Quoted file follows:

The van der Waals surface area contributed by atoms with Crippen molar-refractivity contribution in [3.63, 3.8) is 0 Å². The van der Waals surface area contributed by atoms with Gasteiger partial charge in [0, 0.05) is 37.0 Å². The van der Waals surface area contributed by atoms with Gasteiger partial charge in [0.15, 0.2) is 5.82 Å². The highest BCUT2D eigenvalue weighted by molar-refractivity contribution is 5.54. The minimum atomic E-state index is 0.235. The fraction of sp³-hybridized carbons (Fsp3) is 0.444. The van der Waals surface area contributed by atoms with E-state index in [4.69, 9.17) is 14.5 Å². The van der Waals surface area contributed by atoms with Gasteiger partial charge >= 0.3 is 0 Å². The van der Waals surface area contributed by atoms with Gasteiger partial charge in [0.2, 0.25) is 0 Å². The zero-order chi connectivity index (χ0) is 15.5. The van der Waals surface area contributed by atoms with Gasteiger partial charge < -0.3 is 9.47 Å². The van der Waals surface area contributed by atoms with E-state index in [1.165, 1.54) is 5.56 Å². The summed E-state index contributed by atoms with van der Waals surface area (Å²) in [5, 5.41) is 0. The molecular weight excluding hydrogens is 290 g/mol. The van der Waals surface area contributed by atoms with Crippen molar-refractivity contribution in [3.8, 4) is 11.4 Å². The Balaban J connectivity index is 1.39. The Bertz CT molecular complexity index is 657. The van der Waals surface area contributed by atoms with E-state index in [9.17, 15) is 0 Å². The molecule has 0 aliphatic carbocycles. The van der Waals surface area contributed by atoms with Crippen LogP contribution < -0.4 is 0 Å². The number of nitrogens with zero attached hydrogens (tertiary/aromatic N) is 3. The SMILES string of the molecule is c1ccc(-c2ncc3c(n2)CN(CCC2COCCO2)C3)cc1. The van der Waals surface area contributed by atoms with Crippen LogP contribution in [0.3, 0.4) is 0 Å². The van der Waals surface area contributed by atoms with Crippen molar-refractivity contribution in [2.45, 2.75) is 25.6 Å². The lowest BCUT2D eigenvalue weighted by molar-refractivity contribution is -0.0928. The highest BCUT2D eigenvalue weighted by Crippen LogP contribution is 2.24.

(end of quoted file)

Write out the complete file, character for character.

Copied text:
The van der Waals surface area contributed by atoms with Crippen molar-refractivity contribution in [3.63, 3.8) is 0 Å². The van der Waals surface area contributed by atoms with Gasteiger partial charge in [0, 0.05) is 37.0 Å². The van der Waals surface area contributed by atoms with Gasteiger partial charge in [0.15, 0.2) is 5.82 Å². The highest BCUT2D eigenvalue weighted by molar-refractivity contribution is 5.54. The minimum atomic E-state index is 0.235. The fraction of sp³-hybridized carbons (Fsp3) is 0.444. The van der Waals surface area contributed by atoms with E-state index in [4.69, 9.17) is 14.5 Å². The van der Waals surface area contributed by atoms with Gasteiger partial charge >= 0.3 is 0 Å². The van der Waals surface area contributed by atoms with Gasteiger partial charge in [0.2, 0.25) is 0 Å². The zero-order chi connectivity index (χ0) is 15.5. The van der Waals surface area contributed by atoms with Gasteiger partial charge < -0.3 is 9.47 Å². The van der Waals surface area contributed by atoms with E-state index in [1.165, 1.54) is 5.56 Å². The summed E-state index contributed by atoms with van der Waals surface area (Å²) in [5, 5.41) is 0. The molecular weight excluding hydrogens is 290 g/mol. The van der Waals surface area contributed by atoms with Crippen molar-refractivity contribution in [3.8, 4) is 11.4 Å². The Balaban J connectivity index is 1.39. The Bertz CT molecular complexity index is 657. The van der Waals surface area contributed by atoms with E-state index in [9.17, 15) is 0 Å². The molecule has 0 aliphatic carbocycles. The van der Waals surface area contributed by atoms with Crippen LogP contribution < -0.4 is 0 Å². The number of nitrogens with zero attached hydrogens (tertiary/aromatic N) is 3. The SMILES string of the molecule is c1ccc(-c2ncc3c(n2)CN(CCC2COCCO2)C3)cc1. The van der Waals surface area contributed by atoms with Crippen LogP contribution in [0.3, 0.4) is 0 Å². The van der Waals surface area contributed by atoms with Crippen molar-refractivity contribution in [2.45, 2.75) is 25.6 Å². The lowest BCUT2D eigenvalue weighted by molar-refractivity contribution is -0.0928. The highest BCUT2D eigenvalue weighted by Crippen LogP contribution is 2.24.